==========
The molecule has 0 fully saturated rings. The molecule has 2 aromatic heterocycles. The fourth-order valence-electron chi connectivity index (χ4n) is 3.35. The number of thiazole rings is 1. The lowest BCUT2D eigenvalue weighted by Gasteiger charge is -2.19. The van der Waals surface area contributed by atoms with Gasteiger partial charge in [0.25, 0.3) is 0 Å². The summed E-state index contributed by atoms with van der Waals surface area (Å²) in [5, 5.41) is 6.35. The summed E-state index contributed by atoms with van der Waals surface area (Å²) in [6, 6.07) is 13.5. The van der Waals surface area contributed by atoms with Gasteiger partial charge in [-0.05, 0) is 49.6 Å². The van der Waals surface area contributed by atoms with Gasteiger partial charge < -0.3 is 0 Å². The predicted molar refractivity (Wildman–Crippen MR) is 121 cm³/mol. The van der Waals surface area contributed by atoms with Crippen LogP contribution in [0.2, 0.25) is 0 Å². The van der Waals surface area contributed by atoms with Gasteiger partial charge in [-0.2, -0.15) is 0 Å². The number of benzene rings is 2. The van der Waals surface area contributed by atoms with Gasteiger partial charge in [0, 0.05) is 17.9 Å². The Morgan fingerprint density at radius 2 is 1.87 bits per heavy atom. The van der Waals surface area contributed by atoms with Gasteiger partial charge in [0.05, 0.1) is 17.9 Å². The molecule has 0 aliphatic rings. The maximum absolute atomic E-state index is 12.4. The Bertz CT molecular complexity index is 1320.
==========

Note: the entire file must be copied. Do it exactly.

The molecule has 0 fully saturated rings. The molecule has 2 aromatic heterocycles. The fourth-order valence-electron chi connectivity index (χ4n) is 3.35. The number of thiazole rings is 1. The lowest BCUT2D eigenvalue weighted by Gasteiger charge is -2.19. The van der Waals surface area contributed by atoms with Gasteiger partial charge in [0.25, 0.3) is 0 Å². The summed E-state index contributed by atoms with van der Waals surface area (Å²) in [5, 5.41) is 6.35. The summed E-state index contributed by atoms with van der Waals surface area (Å²) in [6, 6.07) is 13.5. The van der Waals surface area contributed by atoms with Gasteiger partial charge in [-0.05, 0) is 49.6 Å². The van der Waals surface area contributed by atoms with Gasteiger partial charge < -0.3 is 0 Å². The predicted molar refractivity (Wildman–Crippen MR) is 121 cm³/mol. The van der Waals surface area contributed by atoms with Crippen LogP contribution in [0.2, 0.25) is 0 Å². The van der Waals surface area contributed by atoms with Gasteiger partial charge in [-0.2, -0.15) is 0 Å². The number of benzene rings is 2. The van der Waals surface area contributed by atoms with Gasteiger partial charge in [0, 0.05) is 17.9 Å². The Morgan fingerprint density at radius 2 is 1.87 bits per heavy atom. The van der Waals surface area contributed by atoms with Gasteiger partial charge in [0.05, 0.1) is 17.9 Å². The molecule has 0 aliphatic rings. The maximum absolute atomic E-state index is 12.4. The Bertz CT molecular complexity index is 1320.